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Produced & Maintained by Idaho Mountain Express, Box 1013, Ketchum, ID 83340-1013 
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Copyright © 2002 Express Publishing Inc.
All Rights reserved. Reproduction in whole or in part in any form or medium without express written permission of Express Publishing Inc. is prohibited. 

For the week of September 11 - 17, 2002


Testy mayor 
loses to council

Sparks fly late in evening meeting

Express Staff Writer

Frayed relationships between Ketchumís mayor and members of the city council erupted into the open during last weekís council when wrangling over two issues left Mayor Ed Simon standing virtually alone against his four council colleagues.

At one point during the night, the testy mayor blurted in frustration to his colleagues, "Youíre ambushing me."

Ed Simon, Ketchum mayor

By the time sparks flew late in the evening, the audience had been reduced to four city hall staff members and three news reporters. No members of the public were there to catch what one reporter wryly cracked was "saving the best for last."

In the end, the mayor lost badly on both issues.

The nightís clashes seem to be fallout from the mayorís ill-fated and costly attempt to name the assistant police chief over Chief Cal Nevlandís objections. To settle the dispute, the council agreed to pay $65,000 in damages to the Blaine County deputy sheriff whom Simon had picked, but who then withdrew when the controversy erupted.

The first squabble at the council meeting began over the mayorís proposal to include on the Nov. 5 election ballot an advisory question, asking Ketchum residents whether they preferred electing council members by seats or citywide.

Then, sharp words were exchanged later over the mayorís decision to exclude other council members from sitting in on interviews with two applicants for the vacant planning and zoning administratorís post.

The mayor barely had taken a breath after calling for a vote to place the advisory question on the Nov. 5 ballot when Councilwoman Chris Potters expressed sharp opposition to the ballot question, asking, "Why are we doing it now? We have more important things to do. Weíve had so much discord," a veiled reference to the mayorís disputed effort to name the police departmentís assistant chief.

Councilman Randy Hall quickly leaped in, saying "This is a paralyzing issue."

Swiveling back and forth in his chair between facing Potters and Hall, the mayor shot back, "This is important to a lot of people."

Then Councilman Baird Gourlay said there were other alternatives that havenít been considered, such as "Instant Runoff Voting" that allows voters to rank candidates in order of preference.

Finally, acting almost as peacemaker, Councilman Maurice Charlat suggested that the mechanics of future Ketchum city elections required more study.

To which City Administrator Ron LaBlanc said there would be other elections next year when the advisory question could be added to the ballot.

The council voted in effect to not include the advisory question on the November election ballot.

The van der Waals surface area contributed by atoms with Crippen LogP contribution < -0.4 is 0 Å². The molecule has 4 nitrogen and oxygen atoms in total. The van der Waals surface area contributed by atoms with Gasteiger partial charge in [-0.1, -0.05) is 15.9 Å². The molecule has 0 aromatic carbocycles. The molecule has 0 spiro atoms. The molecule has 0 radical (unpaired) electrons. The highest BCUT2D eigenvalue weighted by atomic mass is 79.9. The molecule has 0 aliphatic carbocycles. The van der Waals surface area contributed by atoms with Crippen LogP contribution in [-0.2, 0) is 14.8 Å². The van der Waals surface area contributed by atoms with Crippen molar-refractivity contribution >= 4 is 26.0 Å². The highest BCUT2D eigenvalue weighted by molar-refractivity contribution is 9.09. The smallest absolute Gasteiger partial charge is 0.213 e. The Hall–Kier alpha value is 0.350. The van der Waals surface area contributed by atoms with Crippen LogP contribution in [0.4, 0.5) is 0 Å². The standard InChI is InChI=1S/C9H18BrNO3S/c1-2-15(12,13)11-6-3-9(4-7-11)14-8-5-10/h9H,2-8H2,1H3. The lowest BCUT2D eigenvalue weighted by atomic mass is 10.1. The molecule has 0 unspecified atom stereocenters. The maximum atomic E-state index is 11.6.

With calm restored and after dispensing with other agenda items, Mayor Simon ignited another council outburst when he announced he and the city administrator and Councilman Gourlay would interview two candidates for the cityís planning and zoning administrator job on Sept. 9.

When council members muttered in surprise, Simon said, "The (interview) process has been set," thereby attempting to end any criticism or discussion.

But Councilwoman Potters would have none of that. "I see us as a team. Why not add other councilmen (to the interview)? Iím surprised (the mayor has excluded council members)."

Thereafter the mayor and council members engaged in sharp exchanges, herewith excerpted:

Mayor Simon: "Iím even surprised you brought this up."

Councilman Hall: "Iím in the dark. I canít give confirmation on these applicants if Iím out of the loop. Are two applicants enough?"

Simon: "No one has hidden anything. Youíre ambushing me tonight."

Potters: "I didnít even know you were interviewing. It would be common courtesy to invite us in."

Simon, agitated: "The process has been set."

Hall: "Iím the one who feels ambushed."

Councilman Charlat: "Itís the mayorís prerogative to interview candidates. If the council doesnít have enough information about the candidates, thatís a flaw in the system."

Simon: "Iím not opposed nor have I attempted to remove the council (from the interviews)."

Potters: "It would be nice to know the team members (city staffers) we work with. It would be polite to bring in our judgment."

`Charlat: "Iím looking for middle ground. No body gets hurt (if council member sit in interviews as observers)."

Simon: "I want to think about it. I feel disrupted (by others sitting in on the interview)."

Hall: "Why wouldnít you want us involved?"

The issue was closed when Simon waved off any further discussion, and his plans seemed firm at the time for the interviews to be conducted.

But later, without any public explanation, the interviews of the two candidates were cancelled.

According to one city hall source, the search for a new planning and zoning administrator now will be expanded and extended several months to increase the pool of candidates, a clear victory for Councilman Hallís question about a larger pool from which to make a selection.

Attempts to reach Mayor Simon Tuesday were unsuccessful.



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